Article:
An assemblage of issues, such as Brexit, get the mild mannered riled to the point of frothing at the mouth and swearing vengeance on members the Bullingdon Club, bankers and anybody with a double-barrelled surname.

Along with Brexit, UK customer services, driving, and council tax hikes, there are tumultuous modern-day frustrations that can bring you to the verge of a breakdown for which there is only one known universal cure: Tea.

‘I’ll just put the kettle on’, ‘Let’s have a brew (northern dialect)’, ‘Let’s talk about it over a cuppa’. All the aforementioned have become mantras with which to solve any societal ill. From Kathmandu to Kilmarnock, the hot, flavoured water has become a liquid solution to soothe, if not cure, any of man’s woes.

In the UK, we drink 165 million cups a day, equating to 60.2 billion cups a year. Strangely, this is about a third of the amount we drank in 1974, although choice was limited then, and coffee competitors, such as Costa and Starbucks, were but a glint in the money man’s eye.

I love a cup of tea. Entrusting this pivotal moment of the day to another is Russian roulette, which usually leaves me on a salvage mission in a foreign kitchen, as I attempt to remedy the cup of steaming orange liquid the host had just concocted.

My belief is that the only system that works is this: Tea bag and sweetener in, followed by milk (note: I don’t believe the ‘milk burns if in first’ school of thought). Fill to three-quarters full. Stir a few times clockwise, repeat anti-clockwise. Stir clockwise again. Stab the tea bag a few times then squeeze with fingers until dry. The burning sensation is worth the pain.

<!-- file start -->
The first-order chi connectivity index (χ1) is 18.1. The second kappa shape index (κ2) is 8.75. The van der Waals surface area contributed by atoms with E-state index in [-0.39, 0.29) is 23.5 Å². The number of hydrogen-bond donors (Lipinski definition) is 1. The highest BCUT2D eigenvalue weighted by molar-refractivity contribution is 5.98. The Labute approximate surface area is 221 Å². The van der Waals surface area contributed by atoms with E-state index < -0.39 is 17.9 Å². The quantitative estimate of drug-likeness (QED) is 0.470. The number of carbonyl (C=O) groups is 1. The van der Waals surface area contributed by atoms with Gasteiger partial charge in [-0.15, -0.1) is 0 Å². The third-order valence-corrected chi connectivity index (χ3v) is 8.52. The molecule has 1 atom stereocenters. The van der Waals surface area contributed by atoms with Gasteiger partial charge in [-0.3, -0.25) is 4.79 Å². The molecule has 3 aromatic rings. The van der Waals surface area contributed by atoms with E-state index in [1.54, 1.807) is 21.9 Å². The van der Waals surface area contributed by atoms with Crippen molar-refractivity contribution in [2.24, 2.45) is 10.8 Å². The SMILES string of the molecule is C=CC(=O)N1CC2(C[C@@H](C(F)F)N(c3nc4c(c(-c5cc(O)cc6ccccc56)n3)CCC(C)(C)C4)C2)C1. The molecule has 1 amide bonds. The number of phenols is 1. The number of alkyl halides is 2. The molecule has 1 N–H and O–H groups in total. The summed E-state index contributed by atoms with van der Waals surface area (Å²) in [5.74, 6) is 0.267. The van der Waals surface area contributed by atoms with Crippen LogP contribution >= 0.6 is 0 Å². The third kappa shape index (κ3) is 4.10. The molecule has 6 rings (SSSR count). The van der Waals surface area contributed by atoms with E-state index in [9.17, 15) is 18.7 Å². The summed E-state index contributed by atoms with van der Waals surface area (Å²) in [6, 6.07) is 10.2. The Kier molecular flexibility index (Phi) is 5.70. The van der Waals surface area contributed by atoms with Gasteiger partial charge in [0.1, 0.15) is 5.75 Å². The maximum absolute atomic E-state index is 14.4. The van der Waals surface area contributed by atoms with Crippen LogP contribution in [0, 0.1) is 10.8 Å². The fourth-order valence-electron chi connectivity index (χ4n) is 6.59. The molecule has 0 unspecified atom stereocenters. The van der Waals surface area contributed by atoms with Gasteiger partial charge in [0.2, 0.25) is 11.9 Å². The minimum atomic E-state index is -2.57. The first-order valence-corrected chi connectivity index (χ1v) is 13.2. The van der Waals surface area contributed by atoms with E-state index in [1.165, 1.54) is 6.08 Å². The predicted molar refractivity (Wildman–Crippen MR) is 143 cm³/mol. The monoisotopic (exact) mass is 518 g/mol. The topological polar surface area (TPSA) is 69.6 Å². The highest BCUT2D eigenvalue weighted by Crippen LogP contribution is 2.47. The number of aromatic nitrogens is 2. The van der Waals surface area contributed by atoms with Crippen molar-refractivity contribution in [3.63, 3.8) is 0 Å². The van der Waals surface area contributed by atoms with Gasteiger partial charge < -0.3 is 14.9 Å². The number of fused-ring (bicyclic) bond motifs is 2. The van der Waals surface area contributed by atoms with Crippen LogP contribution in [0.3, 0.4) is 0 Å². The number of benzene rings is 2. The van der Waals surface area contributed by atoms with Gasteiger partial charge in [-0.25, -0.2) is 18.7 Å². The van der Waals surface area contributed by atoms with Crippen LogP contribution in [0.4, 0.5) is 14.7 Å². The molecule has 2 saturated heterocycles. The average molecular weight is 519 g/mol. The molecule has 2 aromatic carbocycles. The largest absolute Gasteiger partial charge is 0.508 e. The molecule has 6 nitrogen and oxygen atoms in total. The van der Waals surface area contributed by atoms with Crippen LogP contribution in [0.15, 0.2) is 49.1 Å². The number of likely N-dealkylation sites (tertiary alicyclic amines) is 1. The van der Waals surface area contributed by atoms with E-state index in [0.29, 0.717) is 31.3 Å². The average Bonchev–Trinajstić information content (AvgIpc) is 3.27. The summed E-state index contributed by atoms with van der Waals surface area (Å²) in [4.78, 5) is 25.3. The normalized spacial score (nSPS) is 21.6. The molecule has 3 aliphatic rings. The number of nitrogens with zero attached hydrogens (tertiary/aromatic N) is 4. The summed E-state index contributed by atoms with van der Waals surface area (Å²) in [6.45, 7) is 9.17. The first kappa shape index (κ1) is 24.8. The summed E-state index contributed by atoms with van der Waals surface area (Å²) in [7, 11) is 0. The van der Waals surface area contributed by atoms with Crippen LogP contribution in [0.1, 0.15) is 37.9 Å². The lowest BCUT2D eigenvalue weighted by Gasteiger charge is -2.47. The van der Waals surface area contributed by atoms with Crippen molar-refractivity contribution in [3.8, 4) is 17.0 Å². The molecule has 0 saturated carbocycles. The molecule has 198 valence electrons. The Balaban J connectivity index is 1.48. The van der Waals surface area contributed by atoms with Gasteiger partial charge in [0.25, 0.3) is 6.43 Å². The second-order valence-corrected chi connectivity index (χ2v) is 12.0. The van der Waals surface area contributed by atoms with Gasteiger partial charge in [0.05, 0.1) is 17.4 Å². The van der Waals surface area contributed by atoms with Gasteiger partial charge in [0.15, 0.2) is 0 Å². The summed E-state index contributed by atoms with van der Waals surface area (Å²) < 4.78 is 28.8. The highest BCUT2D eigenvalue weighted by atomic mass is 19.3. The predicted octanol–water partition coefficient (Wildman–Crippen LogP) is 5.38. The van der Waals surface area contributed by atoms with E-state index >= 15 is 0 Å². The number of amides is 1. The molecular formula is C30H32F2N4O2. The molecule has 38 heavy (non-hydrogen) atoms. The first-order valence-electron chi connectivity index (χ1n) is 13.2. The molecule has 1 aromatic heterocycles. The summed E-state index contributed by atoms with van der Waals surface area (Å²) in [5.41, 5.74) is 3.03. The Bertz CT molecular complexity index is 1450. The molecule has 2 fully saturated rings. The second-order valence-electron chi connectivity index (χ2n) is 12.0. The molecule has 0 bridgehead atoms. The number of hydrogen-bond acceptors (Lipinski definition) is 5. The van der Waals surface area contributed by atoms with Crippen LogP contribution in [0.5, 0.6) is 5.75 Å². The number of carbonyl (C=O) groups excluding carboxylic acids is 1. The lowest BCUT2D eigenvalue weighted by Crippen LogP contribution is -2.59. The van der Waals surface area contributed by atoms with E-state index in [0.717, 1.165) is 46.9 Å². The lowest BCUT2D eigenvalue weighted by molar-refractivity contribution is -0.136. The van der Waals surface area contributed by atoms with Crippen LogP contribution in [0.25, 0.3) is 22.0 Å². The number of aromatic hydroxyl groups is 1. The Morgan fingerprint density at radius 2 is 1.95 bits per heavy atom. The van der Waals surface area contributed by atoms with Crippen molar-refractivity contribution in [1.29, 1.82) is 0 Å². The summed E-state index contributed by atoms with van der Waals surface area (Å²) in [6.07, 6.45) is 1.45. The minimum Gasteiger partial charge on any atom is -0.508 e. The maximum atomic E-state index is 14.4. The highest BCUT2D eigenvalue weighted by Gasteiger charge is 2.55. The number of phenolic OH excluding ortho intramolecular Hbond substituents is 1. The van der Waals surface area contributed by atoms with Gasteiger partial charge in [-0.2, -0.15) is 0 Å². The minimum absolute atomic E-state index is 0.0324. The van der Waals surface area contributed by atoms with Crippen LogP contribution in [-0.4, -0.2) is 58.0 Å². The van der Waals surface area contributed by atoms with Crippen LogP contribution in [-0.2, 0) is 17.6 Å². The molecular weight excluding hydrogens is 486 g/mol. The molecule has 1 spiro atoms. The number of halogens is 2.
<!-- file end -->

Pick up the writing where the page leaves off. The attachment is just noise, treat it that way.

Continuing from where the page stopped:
The biggest amateurs are cafes and takeaway coffee vendors. They fill the cup to 99 per cent full and leave the bag in. You then struggle to get a little milk in the cup, prior to tipping some out and then ripping open 26 bags of sugar. On occasion, the café is of the prudent variety: they don’t trust punters to have a free-for-all with the sugar and ask how many you require?

Some say it’s easy to get it wrong, but I disagree. It’s easy to rush, to not care and to serve up a rancid cup of steaming froth and pass it off as tea. With a little bit of due diligence, and semi quality ingredients (PG Tips or Yorkshire), it tastes fantastic when prepared correctly and served likewise. As for the receptacle, personally, I’m not into bone china. I have an image to upkeep and struggle to fit my fingers through a handle that was designed for people with Trump-sized hands. I plump for a mug. My current vehicle of choice is a Star Wars heat changer which lights up an array of weaponry including Kylo Ren's crossguard light sabre when the contents are hot. It is nearly as classy as the male stripper mug I bought a friend recently. She has taken to drinking half cups and throwing the rest away as she finds my gift crude yet kitsch.

When married with the right biscuit, the pleasure is intensified. A friend put it thus: "A hot cup of tea is like having a physical relationship with Kate Moss. The biscuit is Cindy Crawford showing up and asking if she can gate-crash the party."

A strange analogy certainly, but I kind of concur.

The camellia silensis plant continues to be a revelation. Darjeeling gives me a funny feeling, Earl Grey likes to play and herbal infusion is but a fad and illusion.

The British cuppa is a national institution. In times of war, Brexit and depression, it is a staple, a general, a prince among men! Now stop reading, brew up, and invite captain custard cream and Brigadier Bourbon along for a dunk, there’s a trooper….